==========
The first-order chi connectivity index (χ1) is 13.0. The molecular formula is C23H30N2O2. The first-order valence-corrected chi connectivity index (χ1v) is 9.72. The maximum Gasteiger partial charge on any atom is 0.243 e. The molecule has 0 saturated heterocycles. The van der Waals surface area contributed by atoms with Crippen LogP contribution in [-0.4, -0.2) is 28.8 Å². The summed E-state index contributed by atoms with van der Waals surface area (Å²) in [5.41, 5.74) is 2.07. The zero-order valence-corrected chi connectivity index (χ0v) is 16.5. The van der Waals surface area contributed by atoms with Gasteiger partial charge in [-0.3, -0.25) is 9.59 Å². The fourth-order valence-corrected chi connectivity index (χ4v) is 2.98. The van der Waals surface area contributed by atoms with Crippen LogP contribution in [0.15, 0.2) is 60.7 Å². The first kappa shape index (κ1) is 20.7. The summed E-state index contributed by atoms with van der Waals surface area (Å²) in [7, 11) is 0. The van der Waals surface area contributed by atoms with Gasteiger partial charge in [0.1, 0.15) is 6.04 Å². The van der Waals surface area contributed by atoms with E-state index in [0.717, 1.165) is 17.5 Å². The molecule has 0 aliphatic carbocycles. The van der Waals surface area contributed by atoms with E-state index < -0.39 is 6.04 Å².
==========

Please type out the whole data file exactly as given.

The first-order chi connectivity index (χ1) is 13.0. The molecular formula is C23H30N2O2. The first-order valence-corrected chi connectivity index (χ1v) is 9.72. The maximum Gasteiger partial charge on any atom is 0.243 e. The molecule has 0 saturated heterocycles. The van der Waals surface area contributed by atoms with Crippen LogP contribution in [-0.4, -0.2) is 28.8 Å². The summed E-state index contributed by atoms with van der Waals surface area (Å²) in [5.41, 5.74) is 2.07. The zero-order valence-corrected chi connectivity index (χ0v) is 16.5. The van der Waals surface area contributed by atoms with Gasteiger partial charge in [-0.3, -0.25) is 9.59 Å². The fourth-order valence-corrected chi connectivity index (χ4v) is 2.98. The van der Waals surface area contributed by atoms with Crippen LogP contribution in [0.15, 0.2) is 60.7 Å². The first kappa shape index (κ1) is 20.7. The summed E-state index contributed by atoms with van der Waals surface area (Å²) in [7, 11) is 0. The van der Waals surface area contributed by atoms with Gasteiger partial charge in [0.1, 0.15) is 6.04 Å². The van der Waals surface area contributed by atoms with E-state index in [0.717, 1.165) is 17.5 Å². The molecule has 0 aliphatic carbocycles. The van der Waals surface area contributed by atoms with E-state index < -0.39 is 6.04 Å².